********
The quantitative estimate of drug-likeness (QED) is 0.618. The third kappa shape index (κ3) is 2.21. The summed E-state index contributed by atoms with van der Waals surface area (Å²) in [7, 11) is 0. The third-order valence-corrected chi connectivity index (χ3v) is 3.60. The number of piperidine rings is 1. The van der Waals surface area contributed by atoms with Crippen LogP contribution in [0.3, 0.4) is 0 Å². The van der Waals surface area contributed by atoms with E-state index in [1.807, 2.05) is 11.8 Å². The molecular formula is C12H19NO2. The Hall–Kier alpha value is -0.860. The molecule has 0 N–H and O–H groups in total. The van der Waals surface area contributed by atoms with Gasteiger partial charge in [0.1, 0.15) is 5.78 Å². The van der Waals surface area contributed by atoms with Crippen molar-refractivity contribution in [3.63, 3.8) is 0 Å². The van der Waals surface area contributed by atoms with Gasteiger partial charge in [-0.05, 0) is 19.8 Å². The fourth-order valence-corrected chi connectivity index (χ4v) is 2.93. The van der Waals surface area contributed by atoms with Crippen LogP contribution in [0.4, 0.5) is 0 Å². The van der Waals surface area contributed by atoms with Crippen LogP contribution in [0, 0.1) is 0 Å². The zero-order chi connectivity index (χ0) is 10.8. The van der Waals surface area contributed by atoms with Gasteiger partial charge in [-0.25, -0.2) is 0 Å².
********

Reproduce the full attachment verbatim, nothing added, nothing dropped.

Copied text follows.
The quantitative estimate of drug-likeness (QED) is 0.618. The third kappa shape index (κ3) is 2.21. The summed E-state index contributed by atoms with van der Waals surface area (Å²) in [7, 11) is 0. The third-order valence-corrected chi connectivity index (χ3v) is 3.60. The number of piperidine rings is 1. The van der Waals surface area contributed by atoms with Crippen LogP contribution in [0.3, 0.4) is 0 Å². The van der Waals surface area contributed by atoms with E-state index in [1.807, 2.05) is 11.8 Å². The molecular formula is C12H19NO2. The Hall–Kier alpha value is -0.860. The molecule has 0 N–H and O–H groups in total. The van der Waals surface area contributed by atoms with Gasteiger partial charge in [0.1, 0.15) is 5.78 Å². The van der Waals surface area contributed by atoms with Crippen molar-refractivity contribution in [3.63, 3.8) is 0 Å². The van der Waals surface area contributed by atoms with Gasteiger partial charge in [-0.05, 0) is 19.8 Å². The fourth-order valence-corrected chi connectivity index (χ4v) is 2.93. The van der Waals surface area contributed by atoms with Crippen LogP contribution in [0.4, 0.5) is 0 Å². The van der Waals surface area contributed by atoms with Crippen LogP contribution in [0, 0.1) is 0 Å². The zero-order chi connectivity index (χ0) is 10.8. The van der Waals surface area contributed by atoms with Gasteiger partial charge in [-0.25, -0.2) is 0 Å².